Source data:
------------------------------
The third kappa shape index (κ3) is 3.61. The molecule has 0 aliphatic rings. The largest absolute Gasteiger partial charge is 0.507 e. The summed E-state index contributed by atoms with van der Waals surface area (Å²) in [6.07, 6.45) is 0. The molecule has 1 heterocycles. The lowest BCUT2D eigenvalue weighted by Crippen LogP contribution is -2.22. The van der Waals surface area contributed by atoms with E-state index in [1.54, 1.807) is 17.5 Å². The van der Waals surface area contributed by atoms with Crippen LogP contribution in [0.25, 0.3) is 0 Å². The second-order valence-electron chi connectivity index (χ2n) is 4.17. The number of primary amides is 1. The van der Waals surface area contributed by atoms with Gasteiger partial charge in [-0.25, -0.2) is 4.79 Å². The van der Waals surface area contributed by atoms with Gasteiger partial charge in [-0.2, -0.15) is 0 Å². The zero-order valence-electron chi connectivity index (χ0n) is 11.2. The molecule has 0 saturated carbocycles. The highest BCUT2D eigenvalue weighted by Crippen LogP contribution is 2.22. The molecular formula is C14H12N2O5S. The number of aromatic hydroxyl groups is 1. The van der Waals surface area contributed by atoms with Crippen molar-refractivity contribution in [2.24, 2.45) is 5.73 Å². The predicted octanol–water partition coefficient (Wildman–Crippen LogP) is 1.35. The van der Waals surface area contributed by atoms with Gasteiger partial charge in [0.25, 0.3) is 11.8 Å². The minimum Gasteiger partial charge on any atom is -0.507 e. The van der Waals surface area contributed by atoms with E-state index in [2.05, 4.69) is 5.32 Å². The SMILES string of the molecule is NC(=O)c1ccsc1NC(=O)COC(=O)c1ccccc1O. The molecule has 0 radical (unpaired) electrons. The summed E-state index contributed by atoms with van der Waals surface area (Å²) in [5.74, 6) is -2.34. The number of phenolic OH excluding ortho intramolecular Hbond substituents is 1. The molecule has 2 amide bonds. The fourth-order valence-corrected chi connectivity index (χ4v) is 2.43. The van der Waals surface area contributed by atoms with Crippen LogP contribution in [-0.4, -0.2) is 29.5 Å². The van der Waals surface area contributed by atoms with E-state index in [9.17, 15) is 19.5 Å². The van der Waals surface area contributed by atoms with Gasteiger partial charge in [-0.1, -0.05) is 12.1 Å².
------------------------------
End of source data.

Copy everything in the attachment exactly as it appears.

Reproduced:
The third kappa shape index (κ3) is 3.61. The molecule has 0 aliphatic rings. The largest absolute Gasteiger partial charge is 0.507 e. The summed E-state index contributed by atoms with van der Waals surface area (Å²) in [6.07, 6.45) is 0. The molecule has 1 heterocycles. The lowest BCUT2D eigenvalue weighted by Crippen LogP contribution is -2.22. The van der Waals surface area contributed by atoms with E-state index in [1.54, 1.807) is 17.5 Å². The van der Waals surface area contributed by atoms with Crippen LogP contribution in [0.25, 0.3) is 0 Å². The second-order valence-electron chi connectivity index (χ2n) is 4.17. The number of primary amides is 1. The van der Waals surface area contributed by atoms with Gasteiger partial charge in [-0.25, -0.2) is 4.79 Å². The van der Waals surface area contributed by atoms with Gasteiger partial charge in [-0.2, -0.15) is 0 Å². The zero-order valence-electron chi connectivity index (χ0n) is 11.2. The molecule has 0 saturated carbocycles. The highest BCUT2D eigenvalue weighted by Crippen LogP contribution is 2.22. The molecular formula is C14H12N2O5S. The number of aromatic hydroxyl groups is 1. The van der Waals surface area contributed by atoms with Crippen molar-refractivity contribution in [2.24, 2.45) is 5.73 Å². The predicted octanol–water partition coefficient (Wildman–Crippen LogP) is 1.35. The van der Waals surface area contributed by atoms with Gasteiger partial charge in [0.25, 0.3) is 11.8 Å². The minimum Gasteiger partial charge on any atom is -0.507 e. The van der Waals surface area contributed by atoms with E-state index in [2.05, 4.69) is 5.32 Å². The SMILES string of the molecule is NC(=O)c1ccsc1NC(=O)COC(=O)c1ccccc1O. The molecule has 0 radical (unpaired) electrons. The summed E-state index contributed by atoms with van der Waals surface area (Å²) in [5.74, 6) is -2.34. The number of phenolic OH excluding ortho intramolecular Hbond substituents is 1. The molecule has 2 amide bonds. The fourth-order valence-corrected chi connectivity index (χ4v) is 2.43. The van der Waals surface area contributed by atoms with Crippen LogP contribution in [-0.4, -0.2) is 29.5 Å². The van der Waals surface area contributed by atoms with E-state index in [9.17, 15) is 19.5 Å². The van der Waals surface area contributed by atoms with Gasteiger partial charge in [-0.1, -0.05) is 12.1 Å².